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Focus, commitment and self-discipline are a huge part of achieving success, but why are they such hard concepts to master? What does one do after acknowledging they need a better time and energy management system? Matt and Greg discuss the book The Power of Full Engagement and provide their tips for having productive days and the structure that’s required.
Takeaways + Tactics
Anything in your schedule is a promise, to yourself or someone else and you should refuse to break that promise
If we keep doing what we do naturally, we’re going to keep on failing and we’re not going to reach our goals
Most peoples’ day gets away from them because they don’t have scheduled blocks. They keep their focus shallow and that keeps them from doing the things that will move their businesses forward
The key to real success is not so much time management as it is energy management.The control of your time is in service of your energy levels
Will, self discipline and self-control all draw from the same energy tank and we have a lot less of it than we think. Structuring your life in a way where you have to make these constant decisions throughout the day, draws down that energy tank and makes it less likely that you’ll maintain that level of self-control throughout the day. -Matt Johnson
Matt and Greg began the chat with a couple of questions, one about a script for a homeowner who’s on Zillow’s Make Me Move, another about how to manage a FSBO appointment where the owner says they’ve sold houses on their own before. Another question came from an agent who just joined a new firm and and wants to know how to maximize his results.
In the second portion of the show, Matt and Greg launched into the main topic of the day inspired by James E. Loehr and Tony Schwartz’s book The Power of Full Engagement which Matt said changed his perspective while he was working marketing. The big point this book makes is how the key to real success is not so much time management as it is energy management. The control of your time is in service of your energy levels and it’s important to match your energy levels to the work you’re doing. One can either try to fight that and try to keep a constant level level of work but realistically that doesn’t work with your natural rhythm.
A big disclaimer from Matt and Greg is not to use managing energy as an excuse not to hustle or work hard, which is a common thing people do. When you’re working, be absolutely fully engaged and when you’re not, be fully and actively disengaged. An important method in energy managing is having structured breaks throughout the day and Matt provided the example of having 90 minute bursts. These bursts require all of your energy and that means putting away and closing any distractions, like phones and social media. If you’re able to work in this way you’ll find that you’ll get tasks done much quicker. Additionally by blocking off parts of your day and creating a schedule, and having rituals in those schedules you will get a lot more out of your day.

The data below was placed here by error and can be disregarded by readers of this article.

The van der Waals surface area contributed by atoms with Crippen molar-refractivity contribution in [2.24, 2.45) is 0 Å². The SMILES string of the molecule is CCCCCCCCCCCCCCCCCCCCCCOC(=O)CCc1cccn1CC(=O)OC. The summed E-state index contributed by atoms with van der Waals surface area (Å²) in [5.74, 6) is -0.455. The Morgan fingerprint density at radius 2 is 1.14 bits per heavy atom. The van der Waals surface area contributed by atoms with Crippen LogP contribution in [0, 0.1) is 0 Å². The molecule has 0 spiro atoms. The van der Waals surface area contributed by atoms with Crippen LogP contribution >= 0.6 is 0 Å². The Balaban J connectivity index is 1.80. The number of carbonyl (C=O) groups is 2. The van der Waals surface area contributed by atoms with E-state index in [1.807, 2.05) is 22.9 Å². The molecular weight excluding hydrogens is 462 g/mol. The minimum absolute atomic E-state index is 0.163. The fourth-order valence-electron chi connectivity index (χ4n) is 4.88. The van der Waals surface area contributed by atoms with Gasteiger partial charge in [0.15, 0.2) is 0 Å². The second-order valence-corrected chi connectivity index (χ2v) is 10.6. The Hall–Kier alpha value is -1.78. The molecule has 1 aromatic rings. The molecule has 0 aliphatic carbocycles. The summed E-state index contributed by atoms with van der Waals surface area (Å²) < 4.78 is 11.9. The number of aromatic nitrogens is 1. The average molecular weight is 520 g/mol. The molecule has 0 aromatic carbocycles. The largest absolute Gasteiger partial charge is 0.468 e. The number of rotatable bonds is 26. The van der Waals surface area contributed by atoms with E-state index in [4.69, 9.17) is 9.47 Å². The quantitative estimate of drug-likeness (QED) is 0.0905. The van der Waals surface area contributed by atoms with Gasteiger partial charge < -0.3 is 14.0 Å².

Will, self discipline and self-control all draw from the same energy tank and we have a lot less of it than we think. Avoid structuring your life in a way where you have to make constant decisions throughout the day, which will draw down that energy tank and makes it less likely that you’ll make the right decisions, and that you’ll maintain that level of self-control throughout the day and throughout the week. So why not acknowledge that fact and make things structurally easy on yourself, in terms of the way you time manage and time block.
In order to get to your goals there needs to be some behavior change, living on autopilot and doing what you’d do naturally is only going to lead to the same results or failure. Once you acknowledge that you have goals you want to hit, realize you’re not going to get there by doing the same things you do everyday. Matt and Greg then discussed commitment and scheduling. Greg said, “Anything in my schedule is a promise, to myself or someone else and I refuse to break that promise.” Matt added to this by reminding listeners to ask themselves if they have 10 times the commitment they have now because that’s what we need to put in. “I can either try to force myself to reach goals or I can develop rituals that propel me towards success.”
As the hangout started winding down, the co-hosts discuss their own routines, rituals and the questions they ask themselves. Matt gave a quote from the book, which drives home all the points made in the discussion “to make lasting change, we must build serial rituals focusing on one significant change at a time.”
Set up a structure, where there doesn’t have to be a lot of decision making and make things easier for yourself. Build rituals and routines and let the routines carry you onto success because they will become like autopilot and pull you towards the positive things you want to do, and that will make success a lot easier.
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